Have a great day, here are today’s political law links (7-25)

POLITICAL LAW PROFITS.  Story here.  “The five law firms specializing in presidential campaigns have been paid $50 million since 1999 by candidates, political parties and political action committees, according to the Center for Responsive Politics, a Washington-based research group that tracks campaign spending.”

INSIDE POLITICAL LAW SITE.  Covington’s new Inside Political Law site is online here, looks great, and is instantly a must-read resource for timely political law expertise.

PARENTS AND PACS.  Politico.  “Talk about helicopter parents: Candidates’ rich mothers, fathers, brothers and sisters increasingly are pouring cash into super PACs that support their loved ones’ campaigns — a phenomenon that critics say tests the bounds of both contribution limits and rules barring coordination between candidates and super PACs.”

MURKY ETHICS ISSUES.  Roll Call.  “Two of the House Ethics Committee’s current investigations focus on whether current Members used their office for personal financial gain.”

“DIALING BACK” CU?  Story here.  “A top Senate Democrat today endorsed a constitutional amendment to scale back the influence of the Supreme Court’s landmark Citizens United decision on campaign finance, adding to an increasingly vocal movement to restrict campaign spending and contributions.”

DONOR ON AF1.  Story here.  “When asked why Pritzker was on the president’s plane, press secretary Jay Carney told reporters on board that she was in the neighborhood, according to a pool report.”

SEAL USE CHANGE.  Story here.  “The White House has reversed its previous stance of not using the official presidential seal at campaign events.”

WEST WING USE.  CNN.  “While some took issue with the commercial’s location, Obama is building on a practice followed by many of his predecessors. A recent exception was his immediate predecessor, George W. Bush, who did not use White House interiors in campaign ads.”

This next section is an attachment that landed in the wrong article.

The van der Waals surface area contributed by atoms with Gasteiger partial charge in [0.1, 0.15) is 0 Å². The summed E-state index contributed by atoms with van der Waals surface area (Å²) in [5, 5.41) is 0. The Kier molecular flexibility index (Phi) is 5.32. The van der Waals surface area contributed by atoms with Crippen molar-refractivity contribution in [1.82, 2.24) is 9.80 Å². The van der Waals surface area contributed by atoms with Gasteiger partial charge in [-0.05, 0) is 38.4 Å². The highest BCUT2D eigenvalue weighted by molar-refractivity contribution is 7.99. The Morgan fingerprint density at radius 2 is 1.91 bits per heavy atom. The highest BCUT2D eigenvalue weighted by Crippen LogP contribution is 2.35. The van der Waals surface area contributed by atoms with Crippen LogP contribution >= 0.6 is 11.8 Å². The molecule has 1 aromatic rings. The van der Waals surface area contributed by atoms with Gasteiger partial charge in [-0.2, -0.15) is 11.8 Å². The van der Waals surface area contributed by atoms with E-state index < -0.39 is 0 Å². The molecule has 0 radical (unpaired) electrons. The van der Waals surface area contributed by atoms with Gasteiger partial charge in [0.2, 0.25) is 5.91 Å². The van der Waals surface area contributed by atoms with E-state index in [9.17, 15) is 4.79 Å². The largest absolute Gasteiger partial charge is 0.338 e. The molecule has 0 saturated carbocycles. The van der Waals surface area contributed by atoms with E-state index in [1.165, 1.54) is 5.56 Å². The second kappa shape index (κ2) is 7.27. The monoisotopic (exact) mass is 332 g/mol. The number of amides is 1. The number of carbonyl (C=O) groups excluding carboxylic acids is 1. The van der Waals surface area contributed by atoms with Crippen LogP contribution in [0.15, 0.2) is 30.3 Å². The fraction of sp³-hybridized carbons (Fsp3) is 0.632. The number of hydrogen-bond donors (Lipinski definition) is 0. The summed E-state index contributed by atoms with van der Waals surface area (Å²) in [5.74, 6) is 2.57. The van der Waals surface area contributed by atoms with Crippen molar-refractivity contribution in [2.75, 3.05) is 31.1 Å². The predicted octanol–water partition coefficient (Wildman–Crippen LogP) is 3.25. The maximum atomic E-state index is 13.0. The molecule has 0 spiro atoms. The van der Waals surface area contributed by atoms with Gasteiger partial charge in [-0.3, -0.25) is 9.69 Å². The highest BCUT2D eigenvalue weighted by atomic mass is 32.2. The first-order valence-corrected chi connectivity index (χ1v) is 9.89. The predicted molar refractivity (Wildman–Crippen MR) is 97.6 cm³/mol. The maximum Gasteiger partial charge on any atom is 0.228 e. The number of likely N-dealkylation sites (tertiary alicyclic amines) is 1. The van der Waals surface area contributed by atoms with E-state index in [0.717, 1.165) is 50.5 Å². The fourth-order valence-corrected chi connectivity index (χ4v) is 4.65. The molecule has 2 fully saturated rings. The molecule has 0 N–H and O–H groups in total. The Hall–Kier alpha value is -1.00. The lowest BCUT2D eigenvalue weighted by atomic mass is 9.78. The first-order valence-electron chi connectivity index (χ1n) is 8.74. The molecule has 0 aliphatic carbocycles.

.GOV HOSTING CAMPAIGN SPEECHES.  Here.  “No rule of separation will ever be perfect. There is no way to stop people from thinking about their campaign activities on government time, or from mixing political messages with public policy decisions.  It does seem clear however, that the President’s reelection campaign materials should not be hosted on the official White House web site.”

FUNDRAISER REWARDS.  The Times.  “A spokeswoman for the Obama campaign, Katie Hogan, declined to comment on the impact of donors-turned-diplomats, except to say that the campaign is raising money at a healthy clip in all the cities, and from all the demographic groups, where the ambassadors once prospected.”

DC ALLEGATIONS.  The Post.  “Using lists to identify and exhort potential supporters to get to the polls is an old political practice, but law-abiding campaigns use publicly available information.”



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